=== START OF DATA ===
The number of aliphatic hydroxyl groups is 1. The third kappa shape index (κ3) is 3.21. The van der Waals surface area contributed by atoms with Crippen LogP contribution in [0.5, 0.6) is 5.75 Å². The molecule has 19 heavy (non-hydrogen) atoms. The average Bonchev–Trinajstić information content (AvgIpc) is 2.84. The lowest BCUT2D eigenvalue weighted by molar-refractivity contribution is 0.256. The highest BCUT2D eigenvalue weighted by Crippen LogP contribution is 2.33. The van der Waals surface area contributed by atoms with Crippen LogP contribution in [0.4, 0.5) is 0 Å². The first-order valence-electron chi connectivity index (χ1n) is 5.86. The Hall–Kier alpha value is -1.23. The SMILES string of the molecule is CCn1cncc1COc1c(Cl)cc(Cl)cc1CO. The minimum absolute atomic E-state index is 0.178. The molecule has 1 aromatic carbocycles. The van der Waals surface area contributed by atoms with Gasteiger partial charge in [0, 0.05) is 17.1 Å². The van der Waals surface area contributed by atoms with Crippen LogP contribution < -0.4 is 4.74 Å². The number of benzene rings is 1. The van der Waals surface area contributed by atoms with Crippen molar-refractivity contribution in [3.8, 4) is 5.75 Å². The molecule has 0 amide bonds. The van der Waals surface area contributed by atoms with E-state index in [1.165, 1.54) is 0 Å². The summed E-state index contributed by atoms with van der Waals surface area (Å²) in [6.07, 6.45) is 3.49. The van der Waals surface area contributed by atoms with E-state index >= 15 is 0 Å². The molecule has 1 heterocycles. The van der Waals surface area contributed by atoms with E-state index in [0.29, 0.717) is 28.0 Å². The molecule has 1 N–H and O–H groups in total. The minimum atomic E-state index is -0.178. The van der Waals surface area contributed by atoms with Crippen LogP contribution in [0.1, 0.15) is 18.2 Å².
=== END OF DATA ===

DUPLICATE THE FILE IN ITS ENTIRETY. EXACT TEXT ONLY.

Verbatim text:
The number of aliphatic hydroxyl groups is 1. The third kappa shape index (κ3) is 3.21. The van der Waals surface area contributed by atoms with Crippen LogP contribution in [0.5, 0.6) is 5.75 Å². The molecule has 19 heavy (non-hydrogen) atoms. The average Bonchev–Trinajstić information content (AvgIpc) is 2.84. The lowest BCUT2D eigenvalue weighted by molar-refractivity contribution is 0.256. The highest BCUT2D eigenvalue weighted by Crippen LogP contribution is 2.33. The van der Waals surface area contributed by atoms with Crippen LogP contribution in [0.4, 0.5) is 0 Å². The first-order valence-electron chi connectivity index (χ1n) is 5.86. The Hall–Kier alpha value is -1.23. The SMILES string of the molecule is CCn1cncc1COc1c(Cl)cc(Cl)cc1CO. The minimum absolute atomic E-state index is 0.178. The molecule has 1 aromatic carbocycles. The van der Waals surface area contributed by atoms with Gasteiger partial charge in [0, 0.05) is 17.1 Å². The van der Waals surface area contributed by atoms with Crippen LogP contribution < -0.4 is 4.74 Å². The number of benzene rings is 1. The van der Waals surface area contributed by atoms with Crippen molar-refractivity contribution in [3.8, 4) is 5.75 Å². The molecule has 0 amide bonds. The van der Waals surface area contributed by atoms with E-state index in [1.165, 1.54) is 0 Å². The summed E-state index contributed by atoms with van der Waals surface area (Å²) in [6.07, 6.45) is 3.49. The van der Waals surface area contributed by atoms with E-state index >= 15 is 0 Å². The molecule has 1 heterocycles. The van der Waals surface area contributed by atoms with E-state index in [0.29, 0.717) is 28.0 Å². The molecule has 1 N–H and O–H groups in total. The minimum atomic E-state index is -0.178. The van der Waals surface area contributed by atoms with Crippen LogP contribution in [0.1, 0.15) is 18.2 Å².